Easy ways to make safety a priority

Geoff Roberts
Geoff Roberts | 3 min. read

Published on September 29, 2008

Not only do we all want our tenants to feel safe, but we also want them to actually be safe. The last thing any property manager wants is for a tenant to fall victim to injury, theft, or personal property damage. And, nothing against lawyers, but we don’t really want to be looking at one from across the courtroom.

Every property manager should follow some basic safety tips and procedures to make tenants more safe and avoid that whole lawyer thing. Some helpful frequently asked questions at Nolo.com clearly identify landlord and property owner liability in tenant safety. Whether it’s physical property modifications, rules for behavior, or your selection of services and vendors, just a little goes a long way when it comes to enhancing property safety.

Make sure your safety features actually work.
How are your gated entries functioning? Are some of them blocked due to mechanical failure? Your tenants rented with the expectation of property security, so make sure those gates remain operational. The same goes for all of your security systems. If a tenant calls in a security-related issue or repair, always make sure it’s addressed as quickly as possible. All safety features should be functioning at all times.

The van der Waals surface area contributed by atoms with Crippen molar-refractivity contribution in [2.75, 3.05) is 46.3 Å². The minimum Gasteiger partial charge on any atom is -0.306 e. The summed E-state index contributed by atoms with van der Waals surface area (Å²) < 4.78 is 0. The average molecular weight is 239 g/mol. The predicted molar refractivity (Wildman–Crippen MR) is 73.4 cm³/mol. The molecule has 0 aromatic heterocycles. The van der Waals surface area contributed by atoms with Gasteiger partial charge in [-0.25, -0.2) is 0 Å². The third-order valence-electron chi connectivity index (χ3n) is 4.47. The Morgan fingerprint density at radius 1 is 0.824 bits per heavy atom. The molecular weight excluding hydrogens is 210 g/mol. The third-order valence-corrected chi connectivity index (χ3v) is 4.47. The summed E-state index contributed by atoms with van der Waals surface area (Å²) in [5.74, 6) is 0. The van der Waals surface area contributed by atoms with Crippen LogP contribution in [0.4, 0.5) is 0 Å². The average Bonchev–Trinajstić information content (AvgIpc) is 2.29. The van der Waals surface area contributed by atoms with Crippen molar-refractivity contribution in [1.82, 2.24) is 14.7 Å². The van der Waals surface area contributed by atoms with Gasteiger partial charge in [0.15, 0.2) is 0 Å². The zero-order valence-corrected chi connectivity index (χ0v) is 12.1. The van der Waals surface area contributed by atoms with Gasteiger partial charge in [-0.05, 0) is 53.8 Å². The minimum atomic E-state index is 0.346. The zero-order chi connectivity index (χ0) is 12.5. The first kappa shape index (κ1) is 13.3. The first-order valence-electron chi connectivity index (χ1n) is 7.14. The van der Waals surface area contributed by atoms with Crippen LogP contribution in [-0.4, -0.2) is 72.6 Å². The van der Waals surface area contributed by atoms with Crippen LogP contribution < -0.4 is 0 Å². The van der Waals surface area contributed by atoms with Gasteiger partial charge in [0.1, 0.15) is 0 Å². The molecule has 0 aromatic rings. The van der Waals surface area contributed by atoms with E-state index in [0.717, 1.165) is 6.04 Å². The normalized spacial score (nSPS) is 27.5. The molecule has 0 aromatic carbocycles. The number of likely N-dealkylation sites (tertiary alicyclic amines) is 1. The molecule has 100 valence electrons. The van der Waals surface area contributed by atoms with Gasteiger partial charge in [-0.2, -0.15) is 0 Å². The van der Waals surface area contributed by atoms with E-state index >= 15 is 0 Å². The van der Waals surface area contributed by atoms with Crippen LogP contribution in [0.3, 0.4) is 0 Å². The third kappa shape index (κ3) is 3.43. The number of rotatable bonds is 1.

Select your vendors carefully.
Whether it’s the trash hauler, heating repair company, or cable installer, investigate your vendors. Use only licensed and bonded contractors and work off referrals whenever possible. Cutting corners with repair companies can create dangerous situations resulting from sub-standard repair practices. Vendors who are not bonded can invite theft or damage to your tenants’ personal property.

Keep up with property repairs and maintenance.
Are any of your stair rails loose or balcony railings unsecure? Are chunks broken out of concrete stairs? Are ground fault interrupter outlets functioning properly? Every time you roll a lease over, perform a walk-through and identify safety hazards.

Do improvements that pay off.
The next time you’re doing major plumbing fixture replacement, consider scald-proof bath fixtures. These fixtures have a protective feature that will not allow full flow of hot water, always introducing enough cold water to moderate the temperature. If you have wooden stair steps, consider Trex when the time comes to replace rotted wood. This man-made material doesn’t rot and is not susceptible to rain or snow damage. (As a testament to its durability, Trex is frequently used for boat docks.)

Install outdoor lighting.
If your tenants park outdoors or have to cross a parking area to get to their units, the area should be well-lit for safety purposes. Enclosed outdoor walkways should also be lit to discourage intruders. Consider installing security cameras not only as a deterrent, but also to provide your tenants with an added degree of comfort.

Be alert and report criminal activity.
Tenants frequently sue landlords for exposure to criminal activity. If you see any suspicious activity such as possible drug dealing (even if it is another tenant), you should report it. Your leases need to be very specific about illegal tenant activity and the fact that any suspicious activity will be reported.

We’re talking mostly common sense here, but it is nonetheless important stuff. Make safety and security as much of a priority as collecting rent—otherwise you may just find a lawyer collecting some money of his own.

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Geoff Roberts

Geoff is a marketer, surfer, musician, and writer. He lives in San Diego, CA.

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